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Sunday, 25 November, 2001, 06:11 GMT
Charities unite against domestic violence
Crying girl
One in four women will suffer physical abuse from a partner
White ribbons will go on sale across the UK on Sunday to raise awareness of the problem of domestic violence.

A series of events and demonstrations have been organised to mark the International Day Against Violence Towards Women.

It is estimated that one in four women will suffer physical abuse from a partner at some point in their lives.

A woman becomes the victim of domestic violence in Britain every 20 seconds and two women die every week as a consequence.

Campaigners attending a rally in London's Trafalgar Square will blow whistles to symbolise breaking the silence that surrounds domestic violence.

Church action

Services in Methodist churches on Sunday will include the deliberate smashing of crockery.

The idea is to shock congregations into facing the extent of the violence suffered by women at the hands of their husbands.

Research suggests women in church families may find it harder to get help because of the stress on forgiveness, and pressure to preserve even flawed marriages.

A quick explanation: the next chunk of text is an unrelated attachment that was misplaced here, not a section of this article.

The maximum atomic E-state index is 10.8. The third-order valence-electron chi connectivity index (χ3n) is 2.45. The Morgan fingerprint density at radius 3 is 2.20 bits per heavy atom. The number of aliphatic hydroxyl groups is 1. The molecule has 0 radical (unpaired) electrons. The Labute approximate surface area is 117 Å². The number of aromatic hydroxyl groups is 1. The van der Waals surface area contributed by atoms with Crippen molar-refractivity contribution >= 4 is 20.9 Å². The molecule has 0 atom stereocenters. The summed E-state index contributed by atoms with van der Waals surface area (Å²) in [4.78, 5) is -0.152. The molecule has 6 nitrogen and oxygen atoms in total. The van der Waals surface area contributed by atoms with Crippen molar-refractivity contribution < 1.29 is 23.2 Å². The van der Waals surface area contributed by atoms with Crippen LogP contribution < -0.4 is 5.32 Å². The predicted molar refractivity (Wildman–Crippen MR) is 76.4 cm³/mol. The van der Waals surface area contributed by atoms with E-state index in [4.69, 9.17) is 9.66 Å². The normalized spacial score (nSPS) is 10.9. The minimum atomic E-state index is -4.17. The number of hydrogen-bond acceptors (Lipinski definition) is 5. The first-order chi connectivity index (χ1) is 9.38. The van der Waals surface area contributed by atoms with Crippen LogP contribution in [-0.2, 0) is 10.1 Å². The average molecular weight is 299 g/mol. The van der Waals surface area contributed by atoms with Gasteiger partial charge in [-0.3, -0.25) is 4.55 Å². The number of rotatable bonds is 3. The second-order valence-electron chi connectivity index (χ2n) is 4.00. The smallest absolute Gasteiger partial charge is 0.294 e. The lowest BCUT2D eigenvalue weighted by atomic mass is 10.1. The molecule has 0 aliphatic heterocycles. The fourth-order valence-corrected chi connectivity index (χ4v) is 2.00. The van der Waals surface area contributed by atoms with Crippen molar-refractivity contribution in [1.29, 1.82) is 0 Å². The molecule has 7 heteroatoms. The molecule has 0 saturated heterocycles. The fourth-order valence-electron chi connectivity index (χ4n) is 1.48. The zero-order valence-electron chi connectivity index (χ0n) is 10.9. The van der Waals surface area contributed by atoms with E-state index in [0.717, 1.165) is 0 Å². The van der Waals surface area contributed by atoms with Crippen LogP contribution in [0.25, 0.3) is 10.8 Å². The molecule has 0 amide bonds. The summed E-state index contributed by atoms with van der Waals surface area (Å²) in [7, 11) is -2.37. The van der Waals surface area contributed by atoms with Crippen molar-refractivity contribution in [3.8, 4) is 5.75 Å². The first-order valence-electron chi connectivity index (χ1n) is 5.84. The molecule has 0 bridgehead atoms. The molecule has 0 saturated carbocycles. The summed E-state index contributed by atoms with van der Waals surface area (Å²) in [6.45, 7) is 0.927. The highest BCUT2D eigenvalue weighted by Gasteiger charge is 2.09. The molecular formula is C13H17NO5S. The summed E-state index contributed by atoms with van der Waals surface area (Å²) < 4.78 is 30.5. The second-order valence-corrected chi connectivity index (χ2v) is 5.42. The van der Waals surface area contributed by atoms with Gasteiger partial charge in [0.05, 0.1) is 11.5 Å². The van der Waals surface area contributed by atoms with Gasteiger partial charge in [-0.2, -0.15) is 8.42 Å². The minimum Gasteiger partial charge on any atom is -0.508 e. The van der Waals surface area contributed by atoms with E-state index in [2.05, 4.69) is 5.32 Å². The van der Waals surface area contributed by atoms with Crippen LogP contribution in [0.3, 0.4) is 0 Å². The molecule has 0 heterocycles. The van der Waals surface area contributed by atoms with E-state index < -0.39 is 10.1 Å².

Women who may be escaping from violent partners need a full network of support to help them rebuild their lives

Paul Wilson, Carr-Gomm Society
One charity is using the event to call for a more united approach to tackle the issue of assaults against women.

The Carr-Gomm Society claims victims are often discouraged from asking for help by the bewildering number of agencies that exist.

Chief executive Paul Wilson said women would prefer to deal with a single body after suffering domestic violence.

He said: "Many agencies deal with a particular issue such as housing, counselling or health.

'Comprehensive' approach

"But women who may be escaping from violent partners need a full network of support to help them rebuild their lives and develop confidence.

"It is not practical to expect victims of domestic violence to deal with a host of different agencies when they are in crisis."

The charitable housing society offers a range of services to women who have suffered domestic violence.

Mr Wilson said: "We believe a more comprehensive approach to domestic violence is required to prevent problems from stacking up as agencies who have done their job move on to more urgent cases."

Events to mark the fourth White Ribbon Day are being organised by the charity Womankind Worldwide, which was set up to address crimes against women.

The BBC's Robert Pigott
"Many women feel shame and guilt"
Mandana Hendessi, YWCA
"There ought to be better funding"

Click here to go to London
See also:

22 Nov 01 | England
Door opens on domestic violence
21 Nov 01 | Wales
Unmasking seasonal abuse surge
06 Mar 01 | World
One in five women assaulted
04 Jul 01 | Health
'Doctors helped me survive abuse'
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